AFP Member Spotlight with Jennifer Jeffress!

Periodically, we shine a spotlight on one of our chapter members with a series of questions. We hope you enjoy learning more about the members of AFP Greater Madison.   

If you'd like to nominate someone to be featured in our next member spotlight, let us know!

Jennifer Jeffress, Executive Director, Madison Public Library Foundation


Tell us about your current role.

I’ve served as the Executive Director at Madison Public Library Foundation since December 2010. The foundation supports programs, collections, and facilities at Madison’s public libraries. I provide strategic leadership and direction for the foundation—I work with the Board of Directors, other volunteers, and foundation staff to secure funds through major gifts, events, direct mail campaigns, and planned giving.

I also work directly with staff and leaders at Madison Public Library to make sure that the foundation’s fundraising work is aligned with the library’s current needs and long-term goals.


How and why are you involved with AFP and AFP Greater Madison?

I became involved in AFP when it was still NSFRE—the National Society of Fundraising Executives—as a young professional in New York City. I was on the board in New York City and worked on the Fundraising Day New York committee. When I moved to Madison, I got involved here, first as a member of the program committee and then as President. We established Fundraising Day Wisconsin in collaboration with the Milwaukee chapter of AFP as part of my work in the program area.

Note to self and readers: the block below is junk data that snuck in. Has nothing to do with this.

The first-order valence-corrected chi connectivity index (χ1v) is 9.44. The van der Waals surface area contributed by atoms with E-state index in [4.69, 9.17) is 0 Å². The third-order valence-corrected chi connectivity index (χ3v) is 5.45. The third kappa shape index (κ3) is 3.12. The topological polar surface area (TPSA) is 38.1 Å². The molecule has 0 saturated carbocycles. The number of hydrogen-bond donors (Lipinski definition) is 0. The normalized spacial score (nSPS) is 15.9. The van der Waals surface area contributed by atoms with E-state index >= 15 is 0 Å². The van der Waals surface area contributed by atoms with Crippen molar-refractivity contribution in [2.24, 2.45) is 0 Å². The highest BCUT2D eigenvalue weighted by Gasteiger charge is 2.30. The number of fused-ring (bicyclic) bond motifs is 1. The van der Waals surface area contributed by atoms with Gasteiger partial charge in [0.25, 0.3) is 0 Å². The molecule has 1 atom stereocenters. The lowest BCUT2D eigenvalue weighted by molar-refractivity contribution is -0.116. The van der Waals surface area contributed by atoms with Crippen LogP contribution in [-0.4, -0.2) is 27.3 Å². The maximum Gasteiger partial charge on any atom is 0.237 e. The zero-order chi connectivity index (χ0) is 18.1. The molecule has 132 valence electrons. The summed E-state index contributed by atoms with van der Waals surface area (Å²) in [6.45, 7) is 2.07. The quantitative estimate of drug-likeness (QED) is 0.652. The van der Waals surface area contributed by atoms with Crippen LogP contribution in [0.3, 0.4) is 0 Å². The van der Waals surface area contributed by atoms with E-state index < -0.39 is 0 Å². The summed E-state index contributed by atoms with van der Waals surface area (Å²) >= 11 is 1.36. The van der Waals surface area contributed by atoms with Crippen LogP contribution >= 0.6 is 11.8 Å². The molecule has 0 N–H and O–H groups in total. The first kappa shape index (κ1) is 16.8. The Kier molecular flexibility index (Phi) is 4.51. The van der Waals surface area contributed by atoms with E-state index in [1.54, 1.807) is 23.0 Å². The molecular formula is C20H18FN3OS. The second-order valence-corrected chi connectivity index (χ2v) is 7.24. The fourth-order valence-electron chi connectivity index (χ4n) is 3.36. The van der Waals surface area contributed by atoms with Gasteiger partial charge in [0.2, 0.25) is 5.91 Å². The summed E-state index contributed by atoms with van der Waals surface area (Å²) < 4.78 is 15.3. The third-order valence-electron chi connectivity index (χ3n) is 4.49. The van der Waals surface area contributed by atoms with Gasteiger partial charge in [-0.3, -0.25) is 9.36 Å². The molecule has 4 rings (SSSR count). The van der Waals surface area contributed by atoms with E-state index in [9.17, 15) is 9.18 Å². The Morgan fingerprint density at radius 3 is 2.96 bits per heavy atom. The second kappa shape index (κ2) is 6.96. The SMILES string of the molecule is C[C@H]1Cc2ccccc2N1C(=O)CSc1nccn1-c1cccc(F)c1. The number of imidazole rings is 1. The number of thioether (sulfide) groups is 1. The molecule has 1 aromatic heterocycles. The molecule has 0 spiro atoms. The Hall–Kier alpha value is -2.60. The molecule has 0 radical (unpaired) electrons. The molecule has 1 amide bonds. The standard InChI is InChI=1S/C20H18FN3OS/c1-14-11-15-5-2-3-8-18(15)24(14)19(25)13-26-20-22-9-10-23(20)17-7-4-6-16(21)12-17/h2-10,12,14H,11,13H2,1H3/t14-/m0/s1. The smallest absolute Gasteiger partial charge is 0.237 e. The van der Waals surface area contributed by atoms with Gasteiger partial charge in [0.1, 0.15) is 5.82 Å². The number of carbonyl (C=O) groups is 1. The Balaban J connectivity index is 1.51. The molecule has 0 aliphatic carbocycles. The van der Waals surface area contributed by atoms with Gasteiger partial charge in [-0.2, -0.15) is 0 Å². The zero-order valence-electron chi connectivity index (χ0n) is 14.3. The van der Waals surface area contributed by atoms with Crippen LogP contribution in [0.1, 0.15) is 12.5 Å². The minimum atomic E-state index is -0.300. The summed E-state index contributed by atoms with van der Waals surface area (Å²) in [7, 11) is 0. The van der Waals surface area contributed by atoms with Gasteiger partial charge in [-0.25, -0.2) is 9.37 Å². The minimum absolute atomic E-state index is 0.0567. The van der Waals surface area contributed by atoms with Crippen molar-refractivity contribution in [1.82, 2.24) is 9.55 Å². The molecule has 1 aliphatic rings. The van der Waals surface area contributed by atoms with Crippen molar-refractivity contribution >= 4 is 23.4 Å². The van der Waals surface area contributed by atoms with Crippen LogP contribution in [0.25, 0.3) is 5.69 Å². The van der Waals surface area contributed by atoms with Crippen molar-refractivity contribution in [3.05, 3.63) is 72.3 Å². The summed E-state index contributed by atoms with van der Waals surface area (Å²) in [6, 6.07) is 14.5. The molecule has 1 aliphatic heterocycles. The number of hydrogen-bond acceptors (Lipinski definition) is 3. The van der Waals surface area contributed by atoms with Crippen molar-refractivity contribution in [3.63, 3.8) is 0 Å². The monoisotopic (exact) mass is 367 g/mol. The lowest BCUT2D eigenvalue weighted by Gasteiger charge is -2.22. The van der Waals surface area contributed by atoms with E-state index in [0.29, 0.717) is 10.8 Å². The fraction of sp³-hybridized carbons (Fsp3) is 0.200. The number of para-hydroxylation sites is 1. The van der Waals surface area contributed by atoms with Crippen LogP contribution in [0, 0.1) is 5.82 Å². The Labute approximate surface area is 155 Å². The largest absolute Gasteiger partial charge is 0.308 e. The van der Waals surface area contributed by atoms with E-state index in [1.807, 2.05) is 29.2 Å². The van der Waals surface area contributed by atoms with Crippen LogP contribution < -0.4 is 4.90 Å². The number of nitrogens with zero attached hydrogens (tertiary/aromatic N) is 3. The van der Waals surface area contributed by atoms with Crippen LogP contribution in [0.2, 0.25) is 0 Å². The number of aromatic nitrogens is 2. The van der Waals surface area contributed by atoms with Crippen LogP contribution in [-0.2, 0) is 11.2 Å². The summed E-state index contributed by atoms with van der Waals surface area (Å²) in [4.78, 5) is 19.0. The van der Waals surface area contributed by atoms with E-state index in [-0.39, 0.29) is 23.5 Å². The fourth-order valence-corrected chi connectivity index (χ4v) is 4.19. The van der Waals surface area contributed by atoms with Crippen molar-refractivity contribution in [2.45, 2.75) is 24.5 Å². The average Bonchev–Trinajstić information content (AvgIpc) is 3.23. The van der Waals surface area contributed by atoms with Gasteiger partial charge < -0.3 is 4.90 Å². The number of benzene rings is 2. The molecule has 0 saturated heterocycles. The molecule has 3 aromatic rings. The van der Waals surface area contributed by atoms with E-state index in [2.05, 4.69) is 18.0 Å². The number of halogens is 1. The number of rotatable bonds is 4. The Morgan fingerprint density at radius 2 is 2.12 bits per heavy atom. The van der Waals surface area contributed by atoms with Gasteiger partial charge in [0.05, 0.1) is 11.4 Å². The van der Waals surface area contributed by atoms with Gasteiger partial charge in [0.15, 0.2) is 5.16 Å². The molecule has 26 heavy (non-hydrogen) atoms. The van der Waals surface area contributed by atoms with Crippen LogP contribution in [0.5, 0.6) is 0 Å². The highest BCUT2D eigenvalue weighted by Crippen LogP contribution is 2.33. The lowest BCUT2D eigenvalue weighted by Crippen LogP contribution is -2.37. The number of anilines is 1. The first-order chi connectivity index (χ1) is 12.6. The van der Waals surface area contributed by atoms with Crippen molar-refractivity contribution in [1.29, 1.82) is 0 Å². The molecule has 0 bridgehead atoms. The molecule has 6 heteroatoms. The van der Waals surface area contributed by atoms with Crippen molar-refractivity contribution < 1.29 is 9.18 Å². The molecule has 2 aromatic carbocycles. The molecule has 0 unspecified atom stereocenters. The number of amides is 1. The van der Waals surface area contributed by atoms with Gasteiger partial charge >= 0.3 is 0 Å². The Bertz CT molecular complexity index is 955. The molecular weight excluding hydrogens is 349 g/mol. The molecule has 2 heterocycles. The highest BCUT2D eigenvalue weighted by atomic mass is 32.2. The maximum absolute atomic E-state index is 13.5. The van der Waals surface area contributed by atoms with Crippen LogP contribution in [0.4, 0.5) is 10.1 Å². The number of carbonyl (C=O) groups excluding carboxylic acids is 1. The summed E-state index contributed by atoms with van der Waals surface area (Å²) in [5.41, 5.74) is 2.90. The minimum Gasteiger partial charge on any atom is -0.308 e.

How have you benefited from your membership with and involvement in AFP?

I always learn something through AFP programs, whether I’m attending the monthly meetings in Madison, Fundraising Day Wisconsin, or the International Conference.


What would you tell fundraisers who are just getting started or looking to grow?

Find a mentor. There are people who I think are smart and have good ideas and if I am questioning something, I always appreciate having someone to turn to with questions.


What about philanthropy is most surprising to you?

I think a lot of fundraisers wish they were on the other side, giving money away. From friends who have worked in corporate or family foundations, I don’t think it is a glamourous as it looks.


What topic do you think needs to be addressed in philanthropy today?

Operating support. I think we are shy about saying we need support and I think we don’t talk to donors effectively about the need for operating support. I hope we can move that forward. Part of it is rent or supplies, but part of operating support is salary for staff. We employ people who do good work for our community, and nonprofits are an economic driver in our community.


What’s a book you read recently? Do you recommend it?

I recently read Rodham: A Novel by Curtis Sittenfeld. It is basically historic fiction about Hillary Rodham’s life if she had not married Bill Clinton. It was fascinating.

Jenni Jeffrees